It was a 6AM start to get ready, have a bite to eat and catch my 7AM taxi to the station in Lyon. I was still eating when the taxi arrived by the guy at the hotel started loading my bike into the taxi for me while I finished. It was a bit of a challenge putting the seats down in the little Mercedes hatchback and sliding it in, but we managed. Although my train to Chambéry wasn’t leaving until 8:40AM I thought it couldn’t hurt to get there early, since I didn’t have a reservation and the transport strike drama continued. Lucky I did, because my 8:40AM was cancelled and I had to jump on a 7:30AM train to Chambéry immediately to have any chance of making the 11AM connection to Torino. I was very grateful to the station staff who carried my bag for me to the platform to be sure I made it in time. The train was almost completely empty and there was even a dedicated space where I could hang my bike. Arriving into Chambéry, I went to the information desk to ask about my train to Torino. Surprise, surprise that was cancelled too. The next train would leave at 1:30PM and again, there was no chance to make a reservation, I just had to hope. The station staff kindly offered to make an exception and let me store my luggage in one of their offices until my train left, so I could freely explore the city.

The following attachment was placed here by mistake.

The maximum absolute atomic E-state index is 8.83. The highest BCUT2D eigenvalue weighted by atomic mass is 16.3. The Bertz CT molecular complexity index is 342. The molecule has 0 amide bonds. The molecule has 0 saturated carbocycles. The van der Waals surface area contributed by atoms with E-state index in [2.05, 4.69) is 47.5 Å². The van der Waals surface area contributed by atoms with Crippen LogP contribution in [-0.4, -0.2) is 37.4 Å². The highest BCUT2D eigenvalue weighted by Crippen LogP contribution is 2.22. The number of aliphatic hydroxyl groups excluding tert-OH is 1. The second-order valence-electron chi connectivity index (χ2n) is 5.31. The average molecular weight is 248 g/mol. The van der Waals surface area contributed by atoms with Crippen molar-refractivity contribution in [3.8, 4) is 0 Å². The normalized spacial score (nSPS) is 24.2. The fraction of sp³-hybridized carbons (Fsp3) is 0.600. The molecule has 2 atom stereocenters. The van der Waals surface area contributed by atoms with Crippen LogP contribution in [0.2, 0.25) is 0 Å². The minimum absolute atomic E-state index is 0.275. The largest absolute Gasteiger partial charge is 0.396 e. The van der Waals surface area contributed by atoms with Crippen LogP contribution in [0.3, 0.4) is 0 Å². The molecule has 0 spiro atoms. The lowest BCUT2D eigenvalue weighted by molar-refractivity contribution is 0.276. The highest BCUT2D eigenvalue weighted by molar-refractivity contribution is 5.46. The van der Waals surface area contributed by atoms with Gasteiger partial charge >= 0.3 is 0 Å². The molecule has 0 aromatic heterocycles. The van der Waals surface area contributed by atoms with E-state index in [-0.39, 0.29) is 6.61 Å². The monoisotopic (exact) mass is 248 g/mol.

It was only 9AM so I had a good four hours for adventuring. First stop was the tourist information office where I picked up a map with all the sites. I then headed to the vélostation where I hired a bike for 3 Euros to get around town. The map had all of the major sites numbered so I started at number 1 and made my way through the list. I visited the Chateau (of course!) that was once the residence for the dukes of Savoy. While the building is still in use for county council offices, the gardens are open to wander around and there is a museum for free. Next I went down the Rue Basse Du Chateau, a very cool medieval street with one of the last overhanging footbridges left in the town. Then I came to the Elephant fountain in the centre of the old town with the mountains in background. I only passed through the museum, because I was short on time and stuck my head in the Cathedral to check out the painted ceilings, apparently unique in style. Around midday I found a brasserie and enjoyed double steak blue cheese burger with all the trimmings for lunch, before riding back to the vélostation to return the bike. At some point I realised that in the rush, I had forgotten to return my room key at the hotel, so I dashed off the post office and sent it back with a very apologetic letter. I’ll have to watch my credit card over the next few days to see if they charge me! Chambéry was a really lovely place, and not too big to get around in a day. It was great that things had worked out the way they did and I got to spend some time there.